Sunday 15 April 2012

Seven questions for Michael Pavey

A couple of weeks ago, one of Barnhill's Labour councillors stopped me outside the Town Hall to urge me to join the Labour Party.  I told him that I had left the Labour Party 47 years ago  and couldn't rejoin as I still had some socialist principles. He told me that I was wasting my time with the Greens and should join up so I could help change local Labour from within.

I am afraid I guffawed.

There are decent people in Brent Labour Party, and I count some of them as friends, but I don't respect the lack of democracy that is evident in their policy making and decision making. With an all powerful leader, acquiescent Executive, backbenchers limited to ward working and a browbeaten rank and file membership, the party has become separated from ordinary people.

Michael Pavey, Labour's candidate for Barnhill, dropped me a friendly note earlier this week and I am sure that he is a fine fellow: 'I think most people who have dealt with me, think I'm a pretty straight sort of guy and I am..' as Tony Blair said. Having talked to councillors from various parties I recognise that most of them started out as local community activists who wanted to see improvements in their area. Often the choice of party when they decided to stand for the Council was almost incidental, depending on who they bumped into and who asked them, but it is what happens once they are elected that concerns me.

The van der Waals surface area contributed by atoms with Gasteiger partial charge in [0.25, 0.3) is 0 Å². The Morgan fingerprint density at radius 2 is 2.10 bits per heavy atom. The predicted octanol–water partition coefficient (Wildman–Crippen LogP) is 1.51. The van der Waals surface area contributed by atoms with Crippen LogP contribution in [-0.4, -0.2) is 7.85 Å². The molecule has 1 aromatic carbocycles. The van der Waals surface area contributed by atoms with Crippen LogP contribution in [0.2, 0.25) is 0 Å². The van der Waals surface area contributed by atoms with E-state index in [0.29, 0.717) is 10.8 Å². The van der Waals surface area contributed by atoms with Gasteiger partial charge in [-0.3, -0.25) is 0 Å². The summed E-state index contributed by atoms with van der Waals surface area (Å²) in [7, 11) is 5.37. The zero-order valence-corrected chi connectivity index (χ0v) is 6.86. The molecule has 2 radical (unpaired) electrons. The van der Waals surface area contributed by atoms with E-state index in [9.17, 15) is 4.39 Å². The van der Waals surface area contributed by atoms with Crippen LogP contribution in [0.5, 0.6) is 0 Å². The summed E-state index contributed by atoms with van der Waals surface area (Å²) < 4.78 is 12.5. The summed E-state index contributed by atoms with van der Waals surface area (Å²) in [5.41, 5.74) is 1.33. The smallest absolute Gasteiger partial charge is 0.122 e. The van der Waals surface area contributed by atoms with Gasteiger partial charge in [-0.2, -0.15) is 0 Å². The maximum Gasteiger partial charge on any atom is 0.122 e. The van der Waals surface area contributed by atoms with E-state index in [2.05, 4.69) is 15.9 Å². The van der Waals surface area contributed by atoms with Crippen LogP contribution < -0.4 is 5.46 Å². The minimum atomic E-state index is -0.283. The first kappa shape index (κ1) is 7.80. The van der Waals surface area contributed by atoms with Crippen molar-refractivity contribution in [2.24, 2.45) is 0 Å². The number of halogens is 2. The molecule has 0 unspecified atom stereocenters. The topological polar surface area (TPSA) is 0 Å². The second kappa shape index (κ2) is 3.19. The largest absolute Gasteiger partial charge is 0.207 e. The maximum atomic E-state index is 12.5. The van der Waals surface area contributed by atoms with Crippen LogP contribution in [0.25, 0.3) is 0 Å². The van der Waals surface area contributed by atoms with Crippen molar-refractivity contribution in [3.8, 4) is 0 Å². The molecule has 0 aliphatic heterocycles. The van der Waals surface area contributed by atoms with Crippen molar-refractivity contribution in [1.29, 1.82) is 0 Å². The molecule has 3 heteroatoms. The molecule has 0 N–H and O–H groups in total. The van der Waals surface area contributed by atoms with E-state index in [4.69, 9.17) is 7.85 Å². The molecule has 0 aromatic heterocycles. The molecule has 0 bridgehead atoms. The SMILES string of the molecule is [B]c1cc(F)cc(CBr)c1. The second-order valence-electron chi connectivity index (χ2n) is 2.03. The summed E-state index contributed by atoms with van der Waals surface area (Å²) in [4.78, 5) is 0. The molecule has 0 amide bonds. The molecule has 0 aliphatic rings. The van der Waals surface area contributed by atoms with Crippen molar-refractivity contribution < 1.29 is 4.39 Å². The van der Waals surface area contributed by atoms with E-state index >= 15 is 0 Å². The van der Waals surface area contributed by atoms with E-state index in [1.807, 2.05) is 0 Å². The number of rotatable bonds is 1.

Cllr Ann Hunter remarked recently that she put her ward before party and it is clear that she has had her disagreements with the Lib Dem leadership, and was of course a Labour councillor until she resigned from Labour over Iraq.  She said this openly while some backbench Labour councillors have let it be known privately that they are opposed to library closures and some of the other council  cuts, and there are persistent rumours that in the Executive George Crane has his reservations and Jim Moher is more aware of the contradictions than many.

Despite all this, not one Labour councillor, Executive or backbencher, has come out openly to question any of the policies apart from Cllr Claudia Hector who made her opposition to the demolition of the Old Willesden Library public in a message to the Keep Willesden Green public meeting.  Once enmeshed in the part machine the activist becomes another rubber stamping, silent and privately resentful, automaton.

So given all that I have some basic questions for Michael Pavey: